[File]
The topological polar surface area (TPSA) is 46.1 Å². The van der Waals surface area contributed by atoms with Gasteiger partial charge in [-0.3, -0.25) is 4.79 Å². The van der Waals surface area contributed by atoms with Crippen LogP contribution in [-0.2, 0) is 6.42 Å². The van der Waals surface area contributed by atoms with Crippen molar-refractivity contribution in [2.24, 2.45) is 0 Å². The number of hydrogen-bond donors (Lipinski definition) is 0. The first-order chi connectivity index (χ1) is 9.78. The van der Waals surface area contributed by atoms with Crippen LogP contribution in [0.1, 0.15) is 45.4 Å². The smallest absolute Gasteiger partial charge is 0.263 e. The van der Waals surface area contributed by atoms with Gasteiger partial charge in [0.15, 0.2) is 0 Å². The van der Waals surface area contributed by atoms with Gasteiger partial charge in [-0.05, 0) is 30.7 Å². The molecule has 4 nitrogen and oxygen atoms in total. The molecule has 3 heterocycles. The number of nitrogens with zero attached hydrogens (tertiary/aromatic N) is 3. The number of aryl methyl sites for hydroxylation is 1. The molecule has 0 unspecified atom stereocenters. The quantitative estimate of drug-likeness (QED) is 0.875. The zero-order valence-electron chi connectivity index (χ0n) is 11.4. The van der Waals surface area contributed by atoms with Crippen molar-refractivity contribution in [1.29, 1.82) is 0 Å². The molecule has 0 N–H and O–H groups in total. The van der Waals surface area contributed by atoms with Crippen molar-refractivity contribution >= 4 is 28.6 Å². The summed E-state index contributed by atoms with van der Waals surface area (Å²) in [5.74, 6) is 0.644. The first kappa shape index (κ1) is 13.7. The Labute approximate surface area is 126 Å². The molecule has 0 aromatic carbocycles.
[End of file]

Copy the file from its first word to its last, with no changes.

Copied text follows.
The topological polar surface area (TPSA) is 46.1 Å². The van der Waals surface area contributed by atoms with Gasteiger partial charge in [-0.3, -0.25) is 4.79 Å². The van der Waals surface area contributed by atoms with Crippen LogP contribution in [-0.2, 0) is 6.42 Å². The van der Waals surface area contributed by atoms with Crippen molar-refractivity contribution in [2.24, 2.45) is 0 Å². The number of hydrogen-bond donors (Lipinski definition) is 0. The first-order chi connectivity index (χ1) is 9.78. The van der Waals surface area contributed by atoms with Crippen LogP contribution in [0.1, 0.15) is 45.4 Å². The smallest absolute Gasteiger partial charge is 0.263 e. The van der Waals surface area contributed by atoms with Gasteiger partial charge in [0.15, 0.2) is 0 Å². The van der Waals surface area contributed by atoms with Gasteiger partial charge in [-0.05, 0) is 30.7 Å². The molecule has 4 nitrogen and oxygen atoms in total. The molecule has 3 heterocycles. The number of nitrogens with zero attached hydrogens (tertiary/aromatic N) is 3. The number of aryl methyl sites for hydroxylation is 1. The molecule has 0 unspecified atom stereocenters. The quantitative estimate of drug-likeness (QED) is 0.875. The zero-order valence-electron chi connectivity index (χ0n) is 11.4. The van der Waals surface area contributed by atoms with Crippen molar-refractivity contribution in [1.29, 1.82) is 0 Å². The molecule has 0 N–H and O–H groups in total. The van der Waals surface area contributed by atoms with Crippen molar-refractivity contribution >= 4 is 28.6 Å². The summed E-state index contributed by atoms with van der Waals surface area (Å²) in [5.74, 6) is 0.644. The first kappa shape index (κ1) is 13.7. The Labute approximate surface area is 126 Å². The molecule has 0 aromatic carbocycles.